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Senators excoriate China spy inquiry

From the beginning, the FBI, the Department of Energy and the Justice Department bungled the four-year investigation of Chinese thefts of America's nuclear secrets, two senators reported Thursday.

Neither Attorney General Janet Reno nor FBI Director Louis Freeh gave the investigation the kind of personal attention that could have cleared away the bureaucratic and legal obstacles, said Sen. Fred Thompson, R-Tenn., chairman of the Senate Governmental Affairs Committee, and Sen. Joe Lieberman of Connecticut, the committee's ranking Democrat.

"The story is one of investigatory missteps, institutional and personal miscommunication, legal and policy misunderstandings and mistakes at all levels of government. The DOE, FBI and DOJ must share in the blame for our government's poor performance in handling this matter," Thompson said.

Lieberman added, "There was what was to me a shocking lack of thoroughness, competency and urgency in the government's investigation of this very important and critical case."

The Senate committee questioned the government's investigators for 13 hours over two days.

The government's investigation began in 1995 after the CIA found out that China may have gotten information on a number of U.S. warheads, including the highly advanced W-88 multiple warhead.

Thompson and Lieberman said that investigators focused so quickly on Wen Ho Lee, a Taiwan-born American scientist at Los Alamos National Laboratory, and his wife Sylvia, as the prime suspects that they neglected possible suspects elsewhere.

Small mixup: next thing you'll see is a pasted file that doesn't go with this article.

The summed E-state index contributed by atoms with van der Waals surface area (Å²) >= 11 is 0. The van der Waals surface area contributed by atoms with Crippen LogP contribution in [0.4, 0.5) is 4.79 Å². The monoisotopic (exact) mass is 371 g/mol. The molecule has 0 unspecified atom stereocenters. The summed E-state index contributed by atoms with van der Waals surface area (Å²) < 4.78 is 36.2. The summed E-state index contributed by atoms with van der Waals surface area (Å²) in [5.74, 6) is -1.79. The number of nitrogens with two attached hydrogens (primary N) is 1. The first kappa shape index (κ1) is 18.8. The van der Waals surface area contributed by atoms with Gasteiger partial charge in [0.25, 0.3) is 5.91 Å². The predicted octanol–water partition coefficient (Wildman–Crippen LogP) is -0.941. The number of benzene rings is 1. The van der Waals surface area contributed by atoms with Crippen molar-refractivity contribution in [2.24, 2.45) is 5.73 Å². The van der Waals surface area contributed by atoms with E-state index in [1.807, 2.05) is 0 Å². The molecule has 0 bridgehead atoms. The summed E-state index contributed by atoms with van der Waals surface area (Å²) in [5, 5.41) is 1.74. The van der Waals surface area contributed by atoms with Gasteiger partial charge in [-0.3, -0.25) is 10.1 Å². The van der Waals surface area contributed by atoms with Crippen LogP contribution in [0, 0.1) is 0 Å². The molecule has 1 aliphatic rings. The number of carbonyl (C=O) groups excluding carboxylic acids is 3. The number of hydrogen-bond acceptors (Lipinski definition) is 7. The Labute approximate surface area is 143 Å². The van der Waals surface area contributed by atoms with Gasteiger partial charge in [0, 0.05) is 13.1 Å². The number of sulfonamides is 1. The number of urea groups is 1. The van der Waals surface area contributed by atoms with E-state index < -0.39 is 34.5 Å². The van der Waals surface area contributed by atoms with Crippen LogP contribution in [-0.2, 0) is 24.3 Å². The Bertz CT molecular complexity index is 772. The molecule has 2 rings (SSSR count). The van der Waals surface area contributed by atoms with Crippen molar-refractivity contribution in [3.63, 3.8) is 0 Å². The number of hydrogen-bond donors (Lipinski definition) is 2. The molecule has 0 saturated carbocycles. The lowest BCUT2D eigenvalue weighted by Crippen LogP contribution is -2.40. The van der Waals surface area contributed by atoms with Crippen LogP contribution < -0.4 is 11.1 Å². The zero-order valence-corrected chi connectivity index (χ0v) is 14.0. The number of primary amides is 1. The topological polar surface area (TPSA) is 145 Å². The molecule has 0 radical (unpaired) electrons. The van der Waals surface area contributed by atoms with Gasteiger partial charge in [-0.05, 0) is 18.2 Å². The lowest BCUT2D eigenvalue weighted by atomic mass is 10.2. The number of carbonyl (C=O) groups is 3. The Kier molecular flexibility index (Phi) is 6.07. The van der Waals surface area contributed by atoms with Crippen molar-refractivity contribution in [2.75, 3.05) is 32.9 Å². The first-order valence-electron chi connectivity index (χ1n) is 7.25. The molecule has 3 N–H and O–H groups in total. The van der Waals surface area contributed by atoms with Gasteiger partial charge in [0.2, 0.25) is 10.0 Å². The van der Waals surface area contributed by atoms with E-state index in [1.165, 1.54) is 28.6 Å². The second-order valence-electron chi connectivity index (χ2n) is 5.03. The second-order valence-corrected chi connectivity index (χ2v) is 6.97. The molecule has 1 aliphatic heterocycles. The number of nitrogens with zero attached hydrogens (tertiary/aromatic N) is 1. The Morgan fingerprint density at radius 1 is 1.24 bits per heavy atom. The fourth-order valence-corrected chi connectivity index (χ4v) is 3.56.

Lieberman said that means that if Lee is innocent, then the spies "are still out there, indeed probably still working for our government in jobs with access to the most highly classified information our government possesses."

But Thompson said he believes the FBI had probable cause to suspect Lee.

The report reveals that when Lee took a polygraph test in February he was asked whether he had ever given any nuclear secrets "to any unauthorized person." Saying Lee gave false answers on the test, Energy Secretary Bill Richardson fired him March 8.

Lee has publicly denied giving any secrets to the Chinese, and he has not been charged with any crime. A federal grand jury is hearing evidence on the case.

Neither politics or U.S.-China policy interfered with the investigation, the report found.

"The startling fact that comes out of the investigation is the opposite, which is how little the attorney general was involved in this matter, when you consider how critical it is to our national security," Lieberman said.

Reno said in a statement that while she still supports her department's decision not to seek the warrant for Lee's computer, "I also believe that the matter should have been brought to my attention after it was reviewed."

John Collingwood, an FBI spokesman, said the FBI early on recognized there were flaws in the case.

"Director Freeh has reacted in a massive way to the shortcomings," he said.

Ed Curran, director of the Office of Counterintelligence in the Department of Energy, said the report is a fair assessment of the problems all three agencies encountered during the investigation.